Education - Book chapters

Permanent URI for this collection


Recent Submissions

Now showing 1 - 5 of 8
  • Item
    Learning outcomes and competences
    (EUA, European University Association, 2009) Kennedy, Declan; Hyland, Áine; Ryan, Norma
    There is wide variation in the literature regarding the interpretation of the meaning of the term competence. This interpretation ranges from a description of competence in terms of performance and skills acquired by training to a broad overarching view that encompasses knowledge, understanding, skills, abilities and attitudes. Due to the lack of clarity of the concept of competence, assessment of competences can be very difficult. Some authors warn against associating competence exclusively with skills, others distinguish between the terms competence and competency whilst others treat these terms as being synonymous. The essential problem appears to be that these terms are liberally used as general terms to refer to various aspects of job performance without any attempt being made to give precise definitions of the terms. While various efforts have been made to arrive at a single definition of the term competence, no agreement has been reached and there is still wide variation of meaning between various cultures and between different professions. This is in contrast to the clear definition of the concept of learning outcomes found in the literature. It is recommended that if the term competence is being used, the definition of competence being used in the particular context should be stated and also that competences should be written using the vocabulary of learning outcomes.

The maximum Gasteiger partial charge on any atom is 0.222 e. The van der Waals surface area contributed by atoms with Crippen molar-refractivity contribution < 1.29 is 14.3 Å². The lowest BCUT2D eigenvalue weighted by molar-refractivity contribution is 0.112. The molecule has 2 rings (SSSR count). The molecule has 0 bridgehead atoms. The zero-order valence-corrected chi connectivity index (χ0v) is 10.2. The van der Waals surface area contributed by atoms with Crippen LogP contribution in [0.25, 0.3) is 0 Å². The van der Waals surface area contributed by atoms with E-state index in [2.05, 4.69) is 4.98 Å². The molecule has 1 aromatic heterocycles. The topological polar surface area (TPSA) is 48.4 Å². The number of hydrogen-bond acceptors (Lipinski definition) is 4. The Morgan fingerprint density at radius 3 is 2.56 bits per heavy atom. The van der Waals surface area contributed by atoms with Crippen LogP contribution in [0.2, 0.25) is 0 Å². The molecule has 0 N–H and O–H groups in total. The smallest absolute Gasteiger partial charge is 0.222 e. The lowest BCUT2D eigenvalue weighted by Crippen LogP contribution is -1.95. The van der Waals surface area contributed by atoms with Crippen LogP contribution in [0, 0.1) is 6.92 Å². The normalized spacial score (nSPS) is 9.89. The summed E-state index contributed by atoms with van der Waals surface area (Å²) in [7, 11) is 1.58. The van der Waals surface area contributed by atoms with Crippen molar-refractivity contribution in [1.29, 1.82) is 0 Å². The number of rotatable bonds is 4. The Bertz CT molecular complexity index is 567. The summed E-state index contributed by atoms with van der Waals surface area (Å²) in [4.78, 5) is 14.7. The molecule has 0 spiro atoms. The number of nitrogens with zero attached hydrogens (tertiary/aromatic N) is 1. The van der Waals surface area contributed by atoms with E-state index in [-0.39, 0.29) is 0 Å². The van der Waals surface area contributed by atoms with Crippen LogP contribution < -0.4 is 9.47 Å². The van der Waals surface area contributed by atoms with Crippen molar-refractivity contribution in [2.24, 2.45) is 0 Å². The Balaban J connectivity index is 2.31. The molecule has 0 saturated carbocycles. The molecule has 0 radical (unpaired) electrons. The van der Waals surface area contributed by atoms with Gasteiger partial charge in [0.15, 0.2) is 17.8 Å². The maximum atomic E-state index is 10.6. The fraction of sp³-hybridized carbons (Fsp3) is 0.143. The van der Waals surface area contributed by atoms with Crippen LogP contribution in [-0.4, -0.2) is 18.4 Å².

• Item
    Assessment and learning: Summative approaches
    (Routledge, 2018-01) Hall, Kathy; Sheehy, Kieron